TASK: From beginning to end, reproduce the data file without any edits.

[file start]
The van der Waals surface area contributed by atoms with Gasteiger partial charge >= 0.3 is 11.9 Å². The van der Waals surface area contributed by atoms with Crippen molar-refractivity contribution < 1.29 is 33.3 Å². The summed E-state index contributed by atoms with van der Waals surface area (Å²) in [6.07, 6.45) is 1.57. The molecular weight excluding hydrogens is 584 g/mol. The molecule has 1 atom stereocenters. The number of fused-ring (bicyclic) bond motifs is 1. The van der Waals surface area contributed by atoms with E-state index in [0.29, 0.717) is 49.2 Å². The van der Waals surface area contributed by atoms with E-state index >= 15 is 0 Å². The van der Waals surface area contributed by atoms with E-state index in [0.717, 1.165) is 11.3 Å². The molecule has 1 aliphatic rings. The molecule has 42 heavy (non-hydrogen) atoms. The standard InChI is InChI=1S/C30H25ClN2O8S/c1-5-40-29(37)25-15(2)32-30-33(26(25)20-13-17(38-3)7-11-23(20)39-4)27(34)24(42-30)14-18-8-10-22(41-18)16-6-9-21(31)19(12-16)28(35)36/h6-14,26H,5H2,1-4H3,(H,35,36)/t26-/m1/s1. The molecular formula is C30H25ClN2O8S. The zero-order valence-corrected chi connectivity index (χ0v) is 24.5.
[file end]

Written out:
The van der Waals surface area contributed by atoms with Gasteiger partial charge >= 0.3 is 11.9 Å². The van der Waals surface area contributed by atoms with Crippen molar-refractivity contribution < 1.29 is 33.3 Å². The summed E-state index contributed by atoms with van der Waals surface area (Å²) in [6.07, 6.45) is 1.57. The molecular weight excluding hydrogens is 584 g/mol. The molecule has 1 atom stereocenters. The number of fused-ring (bicyclic) bond motifs is 1. The van der Waals surface area contributed by atoms with E-state index in [0.29, 0.717) is 49.2 Å². The van der Waals surface area contributed by atoms with E-state index >= 15 is 0 Å². The van der Waals surface area contributed by atoms with E-state index in [0.717, 1.165) is 11.3 Å². The molecule has 1 aliphatic rings. The molecule has 42 heavy (non-hydrogen) atoms. The standard InChI is InChI=1S/C30H25ClN2O8S/c1-5-40-29(37)25-15(2)32-30-33(26(25)20-13-17(38-3)7-11-23(20)39-4)27(34)24(42-30)14-18-8-10-22(41-18)16-6-9-21(31)19(12-16)28(35)36/h6-14,26H,5H2,1-4H3,(H,35,36)/t26-/m1/s1. The molecular formula is C30H25ClN2O8S. The zero-order valence-corrected chi connectivity index (χ0v) is 24.5.